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The Mitchell 302 was a saltwater spinning reel produced in two different versions by Garcia Corp. The reels were manufactured in the 1950s, '60s and '70s. Like other vintage Mitchell fishing reels, the 302 has a following among collectors and some of these well-built reels are still in use.
Manufacture and Distribution
The Mitchell 302 was made in France and came in a black box with a registration card, an instruction booklet and a manual. Garcia produced more than 2 million of the reels.
The half-bail reel was produced first. It is unknown when manufacturing of this reel began, but it was likely in 1951. Relatively few half-bail reels were produced, with estimates of 4,000 to 5,000 reels, making this version more desirable for collectors.
The full-bail Mitchell 302 was manufactured from 1953 to 1977. Records indicate that 2,192,741 full-bail models were produced.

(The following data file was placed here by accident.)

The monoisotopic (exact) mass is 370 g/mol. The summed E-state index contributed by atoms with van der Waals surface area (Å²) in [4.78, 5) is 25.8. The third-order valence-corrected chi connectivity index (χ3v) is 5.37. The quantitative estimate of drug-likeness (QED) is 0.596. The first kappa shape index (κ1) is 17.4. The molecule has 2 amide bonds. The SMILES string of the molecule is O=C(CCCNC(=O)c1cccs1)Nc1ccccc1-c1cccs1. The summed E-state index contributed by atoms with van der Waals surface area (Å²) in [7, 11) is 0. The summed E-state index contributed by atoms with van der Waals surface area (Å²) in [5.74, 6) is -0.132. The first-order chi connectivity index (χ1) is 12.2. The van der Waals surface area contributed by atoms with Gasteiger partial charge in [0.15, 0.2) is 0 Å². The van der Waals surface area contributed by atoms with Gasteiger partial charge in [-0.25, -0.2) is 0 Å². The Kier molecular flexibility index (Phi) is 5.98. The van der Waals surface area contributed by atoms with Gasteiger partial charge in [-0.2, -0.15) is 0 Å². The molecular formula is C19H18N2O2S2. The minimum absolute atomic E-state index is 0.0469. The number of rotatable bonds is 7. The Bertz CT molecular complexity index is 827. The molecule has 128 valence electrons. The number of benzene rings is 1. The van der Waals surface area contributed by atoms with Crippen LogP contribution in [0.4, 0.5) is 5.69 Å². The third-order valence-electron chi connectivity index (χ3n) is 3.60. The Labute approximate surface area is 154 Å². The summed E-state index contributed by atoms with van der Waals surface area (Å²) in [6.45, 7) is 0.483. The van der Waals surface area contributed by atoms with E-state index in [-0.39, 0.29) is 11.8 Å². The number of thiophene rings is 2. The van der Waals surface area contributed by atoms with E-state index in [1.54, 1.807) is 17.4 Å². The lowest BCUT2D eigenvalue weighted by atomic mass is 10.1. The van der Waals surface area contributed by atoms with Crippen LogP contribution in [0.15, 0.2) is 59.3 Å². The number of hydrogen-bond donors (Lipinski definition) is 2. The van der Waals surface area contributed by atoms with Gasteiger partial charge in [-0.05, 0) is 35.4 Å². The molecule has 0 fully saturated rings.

The spool of the Mitchell 302 was rated to hold 400 yards of 10-lb.-test line, 350 yards of 12-lb. line, 300 yards of 14-lb. line and 250 yards of 17-lb. line.
Garcia touted the Mitchell 302's use of "Planamatic gears," which was a new feature in the Garcia line. Planamatic gears were designed to maximize spool capacity while winding the line evenly on the spool to prevent the line from "biting" into itself. The "biting" problem made it hard for line to come off the spool, causing casting to be very difficult.
The 302 had a smooth, stainless steel drag system, a tungsten-carbide line guide and a bearing-mounted shaft. The counterbalanced handle was designed to reduce wobble upon retrieval, and the torpedo-shaped handle was designed for comfort. The reel weighed 17 oz.
Joe Shead is a freelance writer specializing in outdoor writing. He has written for numerous national and regional outdoor magazines on various topics from hunting to fishing to his pet subject, shed antler hunting.